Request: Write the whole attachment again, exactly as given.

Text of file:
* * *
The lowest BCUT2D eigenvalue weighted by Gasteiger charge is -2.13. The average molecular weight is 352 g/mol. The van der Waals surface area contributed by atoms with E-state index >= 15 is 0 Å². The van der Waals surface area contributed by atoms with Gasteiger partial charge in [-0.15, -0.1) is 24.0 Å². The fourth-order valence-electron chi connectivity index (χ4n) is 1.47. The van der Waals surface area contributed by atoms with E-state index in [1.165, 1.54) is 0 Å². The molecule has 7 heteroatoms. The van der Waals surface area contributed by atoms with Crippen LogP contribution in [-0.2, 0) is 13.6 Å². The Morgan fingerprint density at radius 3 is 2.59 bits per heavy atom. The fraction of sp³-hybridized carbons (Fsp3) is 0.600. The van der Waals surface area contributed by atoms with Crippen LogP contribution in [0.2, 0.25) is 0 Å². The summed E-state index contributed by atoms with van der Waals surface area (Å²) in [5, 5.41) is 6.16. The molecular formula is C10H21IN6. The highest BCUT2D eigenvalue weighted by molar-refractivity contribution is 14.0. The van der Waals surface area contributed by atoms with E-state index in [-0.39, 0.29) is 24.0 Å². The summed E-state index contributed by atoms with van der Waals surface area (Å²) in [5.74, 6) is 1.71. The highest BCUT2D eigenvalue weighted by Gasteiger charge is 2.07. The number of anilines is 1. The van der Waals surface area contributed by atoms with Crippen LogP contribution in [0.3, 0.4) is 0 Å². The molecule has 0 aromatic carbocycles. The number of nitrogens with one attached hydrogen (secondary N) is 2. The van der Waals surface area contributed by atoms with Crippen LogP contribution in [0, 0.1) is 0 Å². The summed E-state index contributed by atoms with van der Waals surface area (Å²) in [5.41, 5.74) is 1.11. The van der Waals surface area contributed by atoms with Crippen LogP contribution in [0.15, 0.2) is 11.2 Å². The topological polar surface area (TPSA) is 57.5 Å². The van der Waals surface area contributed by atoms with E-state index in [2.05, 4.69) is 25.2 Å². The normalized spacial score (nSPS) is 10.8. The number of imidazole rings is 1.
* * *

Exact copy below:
The lowest BCUT2D eigenvalue weighted by Gasteiger charge is -2.13. The average molecular weight is 352 g/mol. The van der Waals surface area contributed by atoms with E-state index >= 15 is 0 Å². The van der Waals surface area contributed by atoms with Gasteiger partial charge in [-0.15, -0.1) is 24.0 Å². The fourth-order valence-electron chi connectivity index (χ4n) is 1.47. The van der Waals surface area contributed by atoms with E-state index in [1.165, 1.54) is 0 Å². The molecule has 7 heteroatoms. The van der Waals surface area contributed by atoms with Crippen LogP contribution in [-0.2, 0) is 13.6 Å². The Morgan fingerprint density at radius 3 is 2.59 bits per heavy atom. The fraction of sp³-hybridized carbons (Fsp3) is 0.600. The van der Waals surface area contributed by atoms with Crippen LogP contribution in [0.2, 0.25) is 0 Å². The summed E-state index contributed by atoms with van der Waals surface area (Å²) in [5, 5.41) is 6.16. The molecular formula is C10H21IN6. The highest BCUT2D eigenvalue weighted by molar-refractivity contribution is 14.0. The van der Waals surface area contributed by atoms with E-state index in [-0.39, 0.29) is 24.0 Å². The summed E-state index contributed by atoms with van der Waals surface area (Å²) in [5.74, 6) is 1.71. The highest BCUT2D eigenvalue weighted by Gasteiger charge is 2.07. The number of anilines is 1. The van der Waals surface area contributed by atoms with Crippen LogP contribution in [0.3, 0.4) is 0 Å². The molecule has 0 aromatic carbocycles. The number of nitrogens with one attached hydrogen (secondary N) is 2. The van der Waals surface area contributed by atoms with Crippen LogP contribution in [0, 0.1) is 0 Å². The summed E-state index contributed by atoms with van der Waals surface area (Å²) in [5.41, 5.74) is 1.11. The van der Waals surface area contributed by atoms with Crippen LogP contribution in [0.15, 0.2) is 11.2 Å². The topological polar surface area (TPSA) is 57.5 Å². The van der Waals surface area contributed by atoms with E-state index in [2.05, 4.69) is 25.2 Å². The normalized spacial score (nSPS) is 10.8. The number of imidazole rings is 1.